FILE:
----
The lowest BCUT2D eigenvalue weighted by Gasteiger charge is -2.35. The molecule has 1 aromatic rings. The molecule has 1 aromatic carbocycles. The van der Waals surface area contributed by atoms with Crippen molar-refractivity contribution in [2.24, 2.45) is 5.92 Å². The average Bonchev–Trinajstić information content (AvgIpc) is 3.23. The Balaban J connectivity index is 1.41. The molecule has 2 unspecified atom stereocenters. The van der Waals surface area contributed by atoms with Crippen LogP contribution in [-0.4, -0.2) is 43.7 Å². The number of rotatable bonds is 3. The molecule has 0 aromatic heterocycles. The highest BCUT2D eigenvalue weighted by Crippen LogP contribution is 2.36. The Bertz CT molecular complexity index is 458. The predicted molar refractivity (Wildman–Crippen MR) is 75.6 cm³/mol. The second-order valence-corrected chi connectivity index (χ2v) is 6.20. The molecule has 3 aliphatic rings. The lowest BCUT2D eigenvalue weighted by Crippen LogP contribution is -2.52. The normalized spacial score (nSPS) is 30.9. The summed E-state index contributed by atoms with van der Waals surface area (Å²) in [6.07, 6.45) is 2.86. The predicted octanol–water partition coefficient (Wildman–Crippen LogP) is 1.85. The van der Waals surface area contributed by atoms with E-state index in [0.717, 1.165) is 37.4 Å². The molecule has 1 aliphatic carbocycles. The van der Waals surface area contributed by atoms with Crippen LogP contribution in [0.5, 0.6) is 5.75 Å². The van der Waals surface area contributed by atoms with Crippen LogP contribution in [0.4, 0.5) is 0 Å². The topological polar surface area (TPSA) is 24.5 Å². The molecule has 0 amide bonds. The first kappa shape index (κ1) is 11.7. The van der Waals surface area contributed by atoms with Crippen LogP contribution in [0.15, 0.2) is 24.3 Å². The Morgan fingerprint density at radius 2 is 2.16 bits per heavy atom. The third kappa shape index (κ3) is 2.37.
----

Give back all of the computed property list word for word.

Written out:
The lowest BCUT2D eigenvalue weighted by Gasteiger charge is -2.35. The molecule has 1 aromatic rings. The molecule has 1 aromatic carbocycles. The van der Waals surface area contributed by atoms with Crippen molar-refractivity contribution in [2.24, 2.45) is 5.92 Å². The average Bonchev–Trinajstić information content (AvgIpc) is 3.23. The Balaban J connectivity index is 1.41. The molecule has 2 unspecified atom stereocenters. The van der Waals surface area contributed by atoms with Crippen LogP contribution in [-0.4, -0.2) is 43.7 Å². The number of rotatable bonds is 3. The molecule has 0 aromatic heterocycles. The highest BCUT2D eigenvalue weighted by Crippen LogP contribution is 2.36. The Bertz CT molecular complexity index is 458. The predicted molar refractivity (Wildman–Crippen MR) is 75.6 cm³/mol. The second-order valence-corrected chi connectivity index (χ2v) is 6.20. The molecule has 3 aliphatic rings. The lowest BCUT2D eigenvalue weighted by Crippen LogP contribution is -2.52. The normalized spacial score (nSPS) is 30.9. The summed E-state index contributed by atoms with van der Waals surface area (Å²) in [6.07, 6.45) is 2.86. The predicted octanol–water partition coefficient (Wildman–Crippen LogP) is 1.85. The van der Waals surface area contributed by atoms with E-state index in [0.717, 1.165) is 37.4 Å². The molecule has 1 aliphatic carbocycles. The van der Waals surface area contributed by atoms with Crippen LogP contribution in [0.5, 0.6) is 5.75 Å². The van der Waals surface area contributed by atoms with Crippen LogP contribution in [0.4, 0.5) is 0 Å². The topological polar surface area (TPSA) is 24.5 Å². The molecule has 0 amide bonds. The first kappa shape index (κ1) is 11.7. The van der Waals surface area contributed by atoms with Crippen LogP contribution in [0.15, 0.2) is 24.3 Å². The Morgan fingerprint density at radius 2 is 2.16 bits per heavy atom. The third kappa shape index (κ3) is 2.37.